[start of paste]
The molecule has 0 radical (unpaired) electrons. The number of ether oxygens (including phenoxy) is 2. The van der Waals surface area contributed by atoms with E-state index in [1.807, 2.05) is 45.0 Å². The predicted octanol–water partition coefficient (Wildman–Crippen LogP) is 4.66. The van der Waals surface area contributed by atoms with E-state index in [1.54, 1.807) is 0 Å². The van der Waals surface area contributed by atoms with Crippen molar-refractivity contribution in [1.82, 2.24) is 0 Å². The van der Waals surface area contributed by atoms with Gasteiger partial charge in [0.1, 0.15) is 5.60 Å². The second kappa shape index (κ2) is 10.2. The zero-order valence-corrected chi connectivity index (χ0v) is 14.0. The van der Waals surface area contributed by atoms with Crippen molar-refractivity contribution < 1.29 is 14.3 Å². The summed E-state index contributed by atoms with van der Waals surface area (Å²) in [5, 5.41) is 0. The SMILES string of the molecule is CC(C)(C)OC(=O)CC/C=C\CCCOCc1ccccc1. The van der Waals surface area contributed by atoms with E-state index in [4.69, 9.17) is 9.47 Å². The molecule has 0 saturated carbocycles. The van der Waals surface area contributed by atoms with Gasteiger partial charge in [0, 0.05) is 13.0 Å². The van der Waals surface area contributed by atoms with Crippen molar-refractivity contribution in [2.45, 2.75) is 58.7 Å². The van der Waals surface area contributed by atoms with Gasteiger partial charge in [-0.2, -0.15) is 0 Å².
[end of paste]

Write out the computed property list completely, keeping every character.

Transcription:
The molecule has 0 radical (unpaired) electrons. The number of ether oxygens (including phenoxy) is 2. The van der Waals surface area contributed by atoms with E-state index in [1.807, 2.05) is 45.0 Å². The predicted octanol–water partition coefficient (Wildman–Crippen LogP) is 4.66. The van der Waals surface area contributed by atoms with E-state index in [1.54, 1.807) is 0 Å². The van der Waals surface area contributed by atoms with Crippen molar-refractivity contribution in [1.82, 2.24) is 0 Å². The van der Waals surface area contributed by atoms with Gasteiger partial charge in [0.1, 0.15) is 5.60 Å². The second kappa shape index (κ2) is 10.2. The zero-order valence-corrected chi connectivity index (χ0v) is 14.0. The van der Waals surface area contributed by atoms with Crippen molar-refractivity contribution < 1.29 is 14.3 Å². The summed E-state index contributed by atoms with van der Waals surface area (Å²) in [5, 5.41) is 0. The SMILES string of the molecule is CC(C)(C)OC(=O)CC/C=C\CCCOCc1ccccc1. The van der Waals surface area contributed by atoms with E-state index in [4.69, 9.17) is 9.47 Å². The molecule has 0 saturated carbocycles. The van der Waals surface area contributed by atoms with Gasteiger partial charge in [0, 0.05) is 13.0 Å². The van der Waals surface area contributed by atoms with Crippen molar-refractivity contribution in [2.45, 2.75) is 58.7 Å². The van der Waals surface area contributed by atoms with Gasteiger partial charge in [-0.2, -0.15) is 0 Å².